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Blue River Technology Uses Robots, Artificial Intelligence to Kill Weeds


If you’ve taken a look across agriculture’s landscape lately, you’ve undoubtedly noticed a shift. The industry is faced with figuring out how to produce more than ever, with fewer inputs, on less land, and with increased regulations – all while trying to stay competitive. Technology could be the key to unlocking it all. It’s also why Silicon Valley has set its sights on agriculture.

Making every plant count is at the heart of Blue River Technology’s mission. The California-based company has developed a pioneering approach that utilizes computer vision and robotics to build a solution where the needs of each plant are precisely measured and delivered while significantly reducing chemical use.

“We want to be able to recognize weeds and spray just the weeds and not the crops,” explains cofounder Jorge Heraud. “This has several advantages. It doesn’t require selective herbicides, as selectivity is provided by our machine. This opens the door to new chemistries and allows us to move from agriculture’s overreliance on herbicides. For example, Roundup represents close to 90% of all herbicide used in the U.S. However, it’s not effective on approximately 60,000,000 acres due to overuse.”

He says the company’s machine, which was developed with partner Lee Redden, can also reduce chemical use by up to 10 times because it only targets weeds. “This would not only save in chemical costs, but also reduce the environmental impact,” explains Heraud. “This technology could even bypass the need for genetic engineering of herbicide-tolerant plants.”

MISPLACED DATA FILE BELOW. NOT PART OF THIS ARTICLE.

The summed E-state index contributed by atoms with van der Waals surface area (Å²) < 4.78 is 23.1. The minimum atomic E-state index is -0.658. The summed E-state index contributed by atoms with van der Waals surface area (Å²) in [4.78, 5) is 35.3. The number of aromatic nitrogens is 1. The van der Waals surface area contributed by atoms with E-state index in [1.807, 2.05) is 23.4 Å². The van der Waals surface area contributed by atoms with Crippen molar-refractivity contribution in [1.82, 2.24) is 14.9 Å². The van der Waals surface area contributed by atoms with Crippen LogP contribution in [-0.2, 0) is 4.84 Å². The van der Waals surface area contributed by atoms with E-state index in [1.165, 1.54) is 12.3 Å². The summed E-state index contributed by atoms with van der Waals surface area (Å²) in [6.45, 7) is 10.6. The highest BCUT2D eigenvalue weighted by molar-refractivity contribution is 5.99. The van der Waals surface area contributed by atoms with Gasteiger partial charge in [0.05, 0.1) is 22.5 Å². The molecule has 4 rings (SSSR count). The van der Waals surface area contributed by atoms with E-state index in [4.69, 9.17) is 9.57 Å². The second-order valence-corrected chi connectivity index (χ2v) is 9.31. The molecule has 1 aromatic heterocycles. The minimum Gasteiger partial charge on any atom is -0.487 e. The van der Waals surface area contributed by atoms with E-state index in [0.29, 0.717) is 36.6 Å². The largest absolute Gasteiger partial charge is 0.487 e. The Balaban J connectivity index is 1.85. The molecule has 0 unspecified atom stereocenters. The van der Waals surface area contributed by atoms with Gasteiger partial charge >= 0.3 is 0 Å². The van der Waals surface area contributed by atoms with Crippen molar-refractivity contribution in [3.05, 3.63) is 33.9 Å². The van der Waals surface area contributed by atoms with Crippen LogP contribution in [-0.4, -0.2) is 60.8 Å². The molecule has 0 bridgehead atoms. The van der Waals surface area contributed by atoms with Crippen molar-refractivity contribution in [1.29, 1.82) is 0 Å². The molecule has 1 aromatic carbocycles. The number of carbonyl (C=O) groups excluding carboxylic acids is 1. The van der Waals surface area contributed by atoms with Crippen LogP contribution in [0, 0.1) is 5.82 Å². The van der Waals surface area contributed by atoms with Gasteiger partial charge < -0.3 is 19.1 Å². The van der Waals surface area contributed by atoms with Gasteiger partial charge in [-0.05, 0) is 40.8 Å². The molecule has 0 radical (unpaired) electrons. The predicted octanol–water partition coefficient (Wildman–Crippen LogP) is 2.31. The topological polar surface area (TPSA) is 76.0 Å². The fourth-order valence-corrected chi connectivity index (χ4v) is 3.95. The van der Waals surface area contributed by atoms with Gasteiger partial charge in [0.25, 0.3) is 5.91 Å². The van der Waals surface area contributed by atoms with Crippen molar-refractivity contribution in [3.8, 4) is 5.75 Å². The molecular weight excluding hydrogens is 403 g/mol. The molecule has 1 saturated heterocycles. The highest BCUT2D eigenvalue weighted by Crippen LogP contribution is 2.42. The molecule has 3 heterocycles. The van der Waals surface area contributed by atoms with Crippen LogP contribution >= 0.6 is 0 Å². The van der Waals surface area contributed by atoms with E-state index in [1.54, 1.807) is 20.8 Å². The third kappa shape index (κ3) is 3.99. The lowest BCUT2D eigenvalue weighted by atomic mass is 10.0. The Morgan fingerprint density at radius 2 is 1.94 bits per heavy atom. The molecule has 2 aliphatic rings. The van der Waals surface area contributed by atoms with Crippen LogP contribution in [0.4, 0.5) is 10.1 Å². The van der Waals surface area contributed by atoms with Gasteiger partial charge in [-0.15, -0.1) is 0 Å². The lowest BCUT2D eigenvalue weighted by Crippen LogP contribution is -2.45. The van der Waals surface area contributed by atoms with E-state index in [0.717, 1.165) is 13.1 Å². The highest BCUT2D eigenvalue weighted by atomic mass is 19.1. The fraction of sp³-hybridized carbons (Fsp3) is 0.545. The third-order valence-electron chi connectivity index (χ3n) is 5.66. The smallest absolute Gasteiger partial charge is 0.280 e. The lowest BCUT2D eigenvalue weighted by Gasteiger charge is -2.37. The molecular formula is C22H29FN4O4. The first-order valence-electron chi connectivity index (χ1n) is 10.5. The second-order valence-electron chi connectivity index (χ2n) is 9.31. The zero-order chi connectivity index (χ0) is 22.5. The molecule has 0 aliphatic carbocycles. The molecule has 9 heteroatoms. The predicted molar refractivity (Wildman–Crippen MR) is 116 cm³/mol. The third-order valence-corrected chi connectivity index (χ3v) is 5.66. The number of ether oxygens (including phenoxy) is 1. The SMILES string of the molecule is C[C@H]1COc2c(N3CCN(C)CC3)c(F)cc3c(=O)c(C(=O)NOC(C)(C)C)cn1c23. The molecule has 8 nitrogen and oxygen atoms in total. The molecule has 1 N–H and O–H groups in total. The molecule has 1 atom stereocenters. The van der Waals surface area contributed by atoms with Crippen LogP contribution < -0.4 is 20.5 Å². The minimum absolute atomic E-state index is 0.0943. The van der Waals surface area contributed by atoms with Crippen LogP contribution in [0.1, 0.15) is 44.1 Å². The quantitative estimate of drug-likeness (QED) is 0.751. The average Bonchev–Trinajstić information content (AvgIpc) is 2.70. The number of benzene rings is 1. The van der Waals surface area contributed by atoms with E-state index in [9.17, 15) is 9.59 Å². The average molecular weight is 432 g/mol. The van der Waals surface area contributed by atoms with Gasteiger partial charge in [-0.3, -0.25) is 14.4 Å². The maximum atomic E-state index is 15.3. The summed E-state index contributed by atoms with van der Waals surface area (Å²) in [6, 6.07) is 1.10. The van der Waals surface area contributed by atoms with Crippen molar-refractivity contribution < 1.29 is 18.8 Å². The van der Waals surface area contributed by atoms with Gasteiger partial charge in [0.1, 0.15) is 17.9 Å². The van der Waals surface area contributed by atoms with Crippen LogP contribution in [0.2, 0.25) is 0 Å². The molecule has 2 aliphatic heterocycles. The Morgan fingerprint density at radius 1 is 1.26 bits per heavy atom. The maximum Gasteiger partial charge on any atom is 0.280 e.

The duo’s vision is rapidly becoming a reality with LettuceBot. “Through a thinning process, our machine is capable of measuring and spraying 5,000 plants per minute,” says Heraud.
targeting ag

Barely 4 years old, Blue River was conceived by the two Stanford graduate students when they realized they had a common goal: to work on real-world problems. Both men bring a wealth of knowledge to the table. Heraud worked as the head of precision agriculture at Trimble for 15 years; Redden was a doctoral student and roboticist.

“After exploring several options and talking with potential customers, we decided the problem of weed control was exceptionally interesting and well suited for our backgrounds,” says Heraud. “It was an area that was also in need of urgent change.”

Although breeding, chemicals, and biochemistry have had an effect on agriculture, information technology (like computers and data processing) has had a minor role to date. It’s also why the pair targeted sustainability.

“We felt the opportunity to make an impact was great, and the need for improvement was huge,” Heraud says. “More forest has been cleared for agriculture than any other human activity. Agriculture is behind huge hypoxia regions, contaminated wells, and is, in general, not sustainable. We need to produce about 70% more food in the next 30 to 50 years. We can’t clear more forests to get there.”

Technology could be the key to achieving that demand for more food with fewer resources.
influence change

As Heraud and Redden work toward expanding beyond lettuce with this technology, they want your input.

“We’d love to hear from farmers about the problems they’re facing with weeds and in which crops,” says Heraud. “This will help us decide what to target next.”

Source: Laurie Bedford, Agriculture.com

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